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2.7 Creating and Appending Content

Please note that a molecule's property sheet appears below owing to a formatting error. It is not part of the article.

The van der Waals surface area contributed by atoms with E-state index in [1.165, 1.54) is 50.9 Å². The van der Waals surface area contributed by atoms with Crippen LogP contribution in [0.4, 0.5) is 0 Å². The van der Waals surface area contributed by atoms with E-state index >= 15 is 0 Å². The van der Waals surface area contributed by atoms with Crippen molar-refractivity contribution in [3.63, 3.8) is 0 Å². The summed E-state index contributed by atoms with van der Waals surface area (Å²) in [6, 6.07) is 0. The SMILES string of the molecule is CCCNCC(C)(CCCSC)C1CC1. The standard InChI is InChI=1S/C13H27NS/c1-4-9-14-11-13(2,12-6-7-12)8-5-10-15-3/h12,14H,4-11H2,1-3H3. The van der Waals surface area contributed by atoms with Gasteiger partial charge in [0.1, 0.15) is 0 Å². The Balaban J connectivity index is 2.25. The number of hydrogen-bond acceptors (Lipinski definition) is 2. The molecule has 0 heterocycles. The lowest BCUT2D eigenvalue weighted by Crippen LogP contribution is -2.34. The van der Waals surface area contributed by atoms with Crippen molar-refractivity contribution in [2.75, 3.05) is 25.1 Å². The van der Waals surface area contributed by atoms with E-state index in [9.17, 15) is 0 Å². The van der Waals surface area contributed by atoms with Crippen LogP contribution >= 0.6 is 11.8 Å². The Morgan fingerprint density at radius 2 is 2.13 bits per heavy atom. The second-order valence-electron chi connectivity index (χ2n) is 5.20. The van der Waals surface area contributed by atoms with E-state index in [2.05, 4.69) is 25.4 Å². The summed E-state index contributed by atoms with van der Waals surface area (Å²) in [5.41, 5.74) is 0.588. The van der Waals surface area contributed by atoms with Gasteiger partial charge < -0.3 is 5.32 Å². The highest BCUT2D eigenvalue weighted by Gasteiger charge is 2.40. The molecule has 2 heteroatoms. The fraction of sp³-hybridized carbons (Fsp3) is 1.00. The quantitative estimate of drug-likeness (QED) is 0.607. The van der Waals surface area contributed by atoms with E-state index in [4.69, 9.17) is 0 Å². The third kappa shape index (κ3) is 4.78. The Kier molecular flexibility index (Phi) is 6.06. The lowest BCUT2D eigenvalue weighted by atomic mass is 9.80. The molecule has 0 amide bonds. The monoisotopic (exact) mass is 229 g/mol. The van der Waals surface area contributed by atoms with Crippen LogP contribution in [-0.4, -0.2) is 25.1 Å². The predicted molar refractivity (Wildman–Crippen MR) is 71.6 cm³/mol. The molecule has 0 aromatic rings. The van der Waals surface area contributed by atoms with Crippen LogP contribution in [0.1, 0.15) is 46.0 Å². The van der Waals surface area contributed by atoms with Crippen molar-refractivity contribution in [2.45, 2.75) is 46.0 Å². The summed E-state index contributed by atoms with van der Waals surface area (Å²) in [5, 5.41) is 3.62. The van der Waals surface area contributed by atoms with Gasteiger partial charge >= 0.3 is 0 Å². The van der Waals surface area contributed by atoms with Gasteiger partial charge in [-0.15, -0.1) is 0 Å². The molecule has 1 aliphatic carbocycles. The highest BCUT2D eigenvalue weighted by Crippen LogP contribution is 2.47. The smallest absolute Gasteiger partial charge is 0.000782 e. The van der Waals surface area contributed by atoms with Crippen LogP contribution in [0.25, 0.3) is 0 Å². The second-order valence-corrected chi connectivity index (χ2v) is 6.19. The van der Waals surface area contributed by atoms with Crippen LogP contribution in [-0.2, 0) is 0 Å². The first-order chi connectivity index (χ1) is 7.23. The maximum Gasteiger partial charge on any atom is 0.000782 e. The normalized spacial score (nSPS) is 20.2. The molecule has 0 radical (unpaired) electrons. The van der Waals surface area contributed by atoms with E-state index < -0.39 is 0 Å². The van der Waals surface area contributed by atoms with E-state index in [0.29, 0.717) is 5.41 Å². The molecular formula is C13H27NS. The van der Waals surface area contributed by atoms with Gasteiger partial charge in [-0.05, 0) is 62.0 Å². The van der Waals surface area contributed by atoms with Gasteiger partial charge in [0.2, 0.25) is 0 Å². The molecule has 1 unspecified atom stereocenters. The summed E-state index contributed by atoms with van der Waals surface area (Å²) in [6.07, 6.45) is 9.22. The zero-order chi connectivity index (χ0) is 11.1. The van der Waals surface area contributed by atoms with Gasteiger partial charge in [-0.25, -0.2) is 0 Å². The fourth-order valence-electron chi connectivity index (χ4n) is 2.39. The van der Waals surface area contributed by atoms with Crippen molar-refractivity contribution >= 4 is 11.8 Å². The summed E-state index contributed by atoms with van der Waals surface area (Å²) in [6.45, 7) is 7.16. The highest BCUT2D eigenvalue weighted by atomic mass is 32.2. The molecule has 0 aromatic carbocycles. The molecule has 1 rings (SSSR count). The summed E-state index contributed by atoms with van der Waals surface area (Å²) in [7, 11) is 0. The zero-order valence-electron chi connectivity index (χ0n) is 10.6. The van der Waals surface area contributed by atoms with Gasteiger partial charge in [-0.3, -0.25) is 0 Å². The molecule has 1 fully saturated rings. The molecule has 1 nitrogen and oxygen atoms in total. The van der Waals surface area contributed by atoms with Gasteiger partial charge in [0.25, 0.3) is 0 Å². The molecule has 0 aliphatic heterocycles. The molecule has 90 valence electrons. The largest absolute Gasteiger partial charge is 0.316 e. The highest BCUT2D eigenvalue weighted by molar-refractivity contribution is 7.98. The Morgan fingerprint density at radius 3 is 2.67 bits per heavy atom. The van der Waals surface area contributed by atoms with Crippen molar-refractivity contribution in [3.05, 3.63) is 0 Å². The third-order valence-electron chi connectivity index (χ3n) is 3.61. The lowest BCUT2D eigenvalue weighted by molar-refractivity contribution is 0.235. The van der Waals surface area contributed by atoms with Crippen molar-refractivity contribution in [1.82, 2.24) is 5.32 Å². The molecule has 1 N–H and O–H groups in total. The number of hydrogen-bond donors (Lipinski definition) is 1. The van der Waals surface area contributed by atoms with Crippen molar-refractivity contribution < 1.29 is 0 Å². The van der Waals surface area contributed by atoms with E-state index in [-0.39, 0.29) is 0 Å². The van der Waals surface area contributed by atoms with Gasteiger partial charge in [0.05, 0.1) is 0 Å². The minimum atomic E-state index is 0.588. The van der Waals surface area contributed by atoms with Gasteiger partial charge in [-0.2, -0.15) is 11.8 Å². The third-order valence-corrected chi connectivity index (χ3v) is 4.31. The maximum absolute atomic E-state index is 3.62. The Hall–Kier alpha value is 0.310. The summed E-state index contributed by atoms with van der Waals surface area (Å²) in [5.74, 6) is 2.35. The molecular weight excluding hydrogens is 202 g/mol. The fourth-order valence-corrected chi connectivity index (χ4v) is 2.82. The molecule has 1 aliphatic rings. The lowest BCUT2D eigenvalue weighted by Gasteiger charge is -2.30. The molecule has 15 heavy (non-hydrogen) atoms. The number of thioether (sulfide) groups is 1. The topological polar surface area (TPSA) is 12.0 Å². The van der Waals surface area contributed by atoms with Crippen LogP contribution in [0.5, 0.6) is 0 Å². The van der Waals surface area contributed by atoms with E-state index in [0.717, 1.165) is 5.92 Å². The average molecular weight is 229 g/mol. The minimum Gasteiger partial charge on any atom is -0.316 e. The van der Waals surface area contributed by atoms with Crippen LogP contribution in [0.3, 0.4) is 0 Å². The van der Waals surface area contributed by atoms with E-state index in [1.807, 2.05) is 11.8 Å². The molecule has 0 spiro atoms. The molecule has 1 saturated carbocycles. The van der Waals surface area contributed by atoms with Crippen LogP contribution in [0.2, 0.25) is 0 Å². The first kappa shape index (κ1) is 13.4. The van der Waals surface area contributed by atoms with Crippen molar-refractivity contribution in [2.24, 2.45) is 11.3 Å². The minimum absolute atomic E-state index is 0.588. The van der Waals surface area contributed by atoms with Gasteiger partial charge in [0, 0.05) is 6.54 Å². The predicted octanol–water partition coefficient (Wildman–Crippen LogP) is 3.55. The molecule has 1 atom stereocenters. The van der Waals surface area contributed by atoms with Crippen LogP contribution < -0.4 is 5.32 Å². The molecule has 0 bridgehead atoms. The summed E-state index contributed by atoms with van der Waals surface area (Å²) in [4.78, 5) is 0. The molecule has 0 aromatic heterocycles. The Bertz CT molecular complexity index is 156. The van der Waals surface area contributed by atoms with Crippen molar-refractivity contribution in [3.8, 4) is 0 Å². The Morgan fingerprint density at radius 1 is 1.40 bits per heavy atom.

[NOISE] Welcome back to 30 Days to Learn jQuery, and in this lesson we're going to be taking a look at the process and the various methods we can use to add content to the dom. So maybe you have a HTML fragment and you need to insert that at a specific point on your page. Well jQuery offers a handful of different methods to accomplish this. So we will take a look at a bunch of different options today. I'm within my lesson-7 folder and you can see I have a mock-up of a blog posting. There's an article, an h1 and a couple paragraphs just so we have something to work with. And if I open this up in Chrome. Pretty much what you would expect. The first method we're going to take a look at is append. So we begin by fetching the element. We're going to get the article and I want to append for now just a simple string. And to do that, we use the append method. Article.append Hello from the JavaScript. All right, let's try that out. Refresh, and there we go. That's been appended. Easy enough. Now what if we want that text to be placed at the very top of the article's content, rather than the bottom? Well in that case, rather than using append, we use prepend. One more time, refresh, and now that's been placed at the top of the article. Okay, so these are helpful. We have append and prepend. Now what if there's a specific point, maybe we don't want it at the top of the article? We want it placed after the h1 tag. And this is where jQuery is quite nice. The way you would speak it is the way you would use it. So if you want the content to be placed after the h1, then we say hey jQuery, go get the h1 element, wrap it in jQuery. And after it can you add this content for me? All right, one more time and now it's been placed after the h1 tag. Now, the same thing is going to be true for the reverse. If we wanna place it before a paragraph, I could say get the paragraph tag and we'll use a new method. We know we can do nth-child or eq. But there's also helper methods like first. And that means get the very first paragraph tag you find. And now we're going to say before that, we're going to display this text. Now in this case when we refresh the page, it's going to be in the exact same spot. But this time we are grabbing this paragraph and we're adding content before it. Whereas in the last case we were grabbing h1 and appending content after it. Okay, so that's append, prepend, after, and before. Now, what if you're beginning with an HTML fragment? And in that case, jQuery offers a different set of methods that are more or less the same. So for example, we're going to create an h2 tag. Now, in the past, a lot of people would do things like this. They would embed an HTML element and place it within a string and then they would say appendTo the article. Let's try that out. And sure enough, it is being placed. But this gets a little sloppy. You wanna be very careful about mixing too much HTML and JavaScript. You may come into situations where it's not possible to get around it but usually there's going to be a better tool for the job. Whether that's templating or simply splitting up the job. For example, what if you also had a class, and it was my class? Look how sloppy that's becoming. And this is JavaScript, this isn't HTML. Well, instead we could say, we're going to create an h2 element, and we've discussed this before, when you pass a selector string, jQuery knows to hunt down that element. However if we actually create an element and we pass HTML tags, jQuery knows, okay, we're going to create these to throw it in the dom and now I can press a comma and pass an object, and this will allow us to provide some more specifics. For example, I can set the text, I can apply a class. And now if I come back, reload the page, it's still there but if we inspect this element, you'll see that we have applied the class and we've set the text and now we're working with a minimal amount of HTML. And we're simply using an object to set its values. We can do the same thing with setting an ID or style. So that's very helpful and it was introduced in J Query 1.4. Now again, just as we have appendTo, we can also do prependTo. And that will place the content at the very top, like so. Now again, what if we wanna do that same thing where we want to place content after the h1 tag? Well that's easy when you're starting with the h1 as your base. But when we are working with the content itself. Rather than using after, that won't work because we're saying after the fragment that hasn't been inserted into the dom. You would say insertAfter and we're going to place that after the h1 tag. Again notice how you would speak it. Here's some content and I want to insert it after the h1 tag. And you may need to be a little more specific so jQuery knows which one you're referring to. Come back, refresh the page and now it's been inserted after. So notice that after and insertAfter do the exact same thing. It's just based upon what you're working with at the beginning. If you're working with an element then you would use after. If you're creating the element then you would use insertAfter. And the same thing is true insertBefore. And this time we'll say pinth-child(3). We're going to get the third paragraph, that is a child of the article and we're going to insert, and I need to make sure that's a capital B. Remember with JavaScript, all lower case is not the same as having one upper case, that will throw an error. So we're going to get this h2 and insert it before that second paragraph. And there you go now you see it right there. Now that we have taken a look at the various methods we can use to add content to the dom, it's also important to know that you can use these to work with content that already exists. So, for example, what if I grabbed the h1 and I simply want to move it? It's up here and for whatever reason I want to place it, actually at the bottom of the content. Well, we fetch the h1 and now I'm going to say appendTo the article. Now we're saying get this and we're going to move it, and we're going to append it to the article which will place it at the bottom. So let's bring this back and try it out, and now, that's actually been moved. And this is something a lot of people don't know. When you call appendTo on something that exists, it's actually being moved. And the same thing is true if we're gonna get the paragraph, and again I'm being very generic here. You may need to use an id or a class. And we're going to say after and after that we're going to say, get the h1. But now what you're going to see here might be a little different than what you would expect. You might be expecting, okay, we're simply going to see essentially this and that's not going to be the case. You're going to see two h1 tags. Let's try it out. There it is, there's two and this is why you need to be as specific as possible. We're getting a collection of paragraph elements. You'll often hear this referred to as a collection. And then we're saying, after each one of those, we are going to append, whatever the first h1 tag that you find is, essentially. Now if you need to be specific, again, you could say nth-child, or first, or you could use eq. So in this case, we'll get the very first paragraph and after it, we're going to place the h1. There we go and now we're only doing it once. Now in this case we can speed things up just a bit. We're telling jQuer, jump into the dom and find the paragraph tags, then we're going to filter that down to the very first one. But then after that we simply want you to append the element that comes right before it, essentially. So if you have that control, rather than starting from scratch and jumping into that pool looking for the h1. You could pass a function. And this is something that jQuery offers with a lot of the methods. You can pass a function and whatever is returned will be used. So in this case, we're going to return get this, wrapped in jQuery and we're going to return the previous element. Let's try that out. Refresh, and now we're getting the exact same effect. We had the first paragraph, and after it we've placed the contents of the h1. Now the same thing is going to be true for using methods like filter. If you need to run a function to determine exactly what you want to filter that content down. Rather than p, for example, filter(':nth-child'). You would simply replace that, and pass an anonymous function so that you can return whatever you need to. It's important to know that. So now that we have a solid grasp of how we can use these, let's do something practical. Let's say we're going to have a section for blockquotes, and those will be the quotes within a blog posting that pop out and they grab your eye, you'll see them in magazines a lot. Well we don't wanna repeat this content. So for example, I'm going to wrap one of these lines within a span. And I'll give it a class of co for call out. And we will assume that this line is something that's important that we want the user to see so we're going to make it much bigger. Now we're going to grab that content and we are going to append it to the dom within a blockquote. This way we don't have the content and the blog quote. We're not having to double up, which isn't good for RSS feeds. We're using the JavaScript to handle that. We begin by first scrapping all of the call out spans in the dom. For now, we're gonna create a variable called co. And we're going to grab all of the span elements that have a class of co. Then I want to filter through each of them and apply a blockquote to their nearest paragraph parent. So we need an easy way to filter through this wrap set, and jQuery makes that easy by using a method called, each. So we're going to say for each one of those in the collection that was returned, we will then grab the nearest parent element, or the closest parent element. So we'll say, get this. This will refer to the span element right here. And we're gonna find the closest parent that is a p element. At this point, we're now selecting this p tag right here. Then we would simply prepend. Hi there. We're gonna hard code this in just to make sure we're on the right track. Refresh the page, and there we go. We have prepended Hi there. So we're on the right track. Now, we actually want to prepend the blockquote, with a text that's equal to this. All right, so let's start from the blockquote creation, jQuery, we're gonna create a block quote this time. We're going to apply some attributes. We'll give it a class of co as well. And we're going to set its text equal to (this).text. Remember, this is going to refer to that span. I can get rid of this cuz we're no longer doing it that way. We've created a blockquote. We've given it a class. We've applied some text to it. Now we're going to say, prependTo the closest p tag. And we could say, (this).closest('p'). But remember at this point, now we're using this twice. So why don't we cache this? Var this equals this. And now rather than creating a new jQuery object every time, we stick with it just once. All right. Let's go through this. We cache this wrapped in the jQuery object. We create a new blockquote element. We apply a class. We give it some text. Equal to the text of the span tag and then, now that we have that new blockquote, we're going to prepend it to the closest paragraph tag to the span. Refresh. There we go. And now that's been prepended. Let's inspect this. There's our span and it's been placed right there. Now we only need to give it some styling. Style,, and we're gonna float this to the right, give it a background color. Set the font size to roughly 2 ems, refresh, and then let's apply a little styling just to make this look a little more realistic. We'll set the margin to auto and a width of 600 on the wrap. There we go, and now we've added nice little blockquote there. If we want to give it a width, why don't we do that as well. Give it a width of 25% and then what I'm gonna do here is stretch this out just so it looks like we have a little bit more content. And I will duplicate this a couple times. Refresh. And the final thing would be maybe to align that text to the center. We will up the width to 35% and align the text to the center. There we go. And that looks good to me. Now remember, what's neat about this is, it will work on all of the spans in your article as long as they have that class. So this time why don't we take this and we'll place it right here. This is a section that we want to have a call out. One more time, reload the page, and it is still going to work as expected. We'll change the text here. Hello from the JavaScript. Reload. And there we go. So this is a practical thing that you could use in your projects right now. This way, you're not doubling up on the quotes. You don't have it in the sentence, and then you also have a call out. You're doing that with JavaScript, which is clean way to go about it. You grab all the spans, if you want to improve performance of it rather than searching the entire page for the span. You could preface it with the article or once you start getting into these more complex selectors, many times it will be much smarter to first grab the article and then find all of the spans that have a class of co. That way we're using this as a context and jQuery doesn't have to dig into its more complicated selector engine which is referred to as sizzle. And I think that's gonna do it for this lesson. Make sure you paid attention. If you need to, go back and watch it again because you will want to remember these methods. Append, prepend, insertAfter, insertBefore, appendTo, prependTo and then before and after. And most of those, again, are doing the exact same thing. It simply depends on what your selector expression is.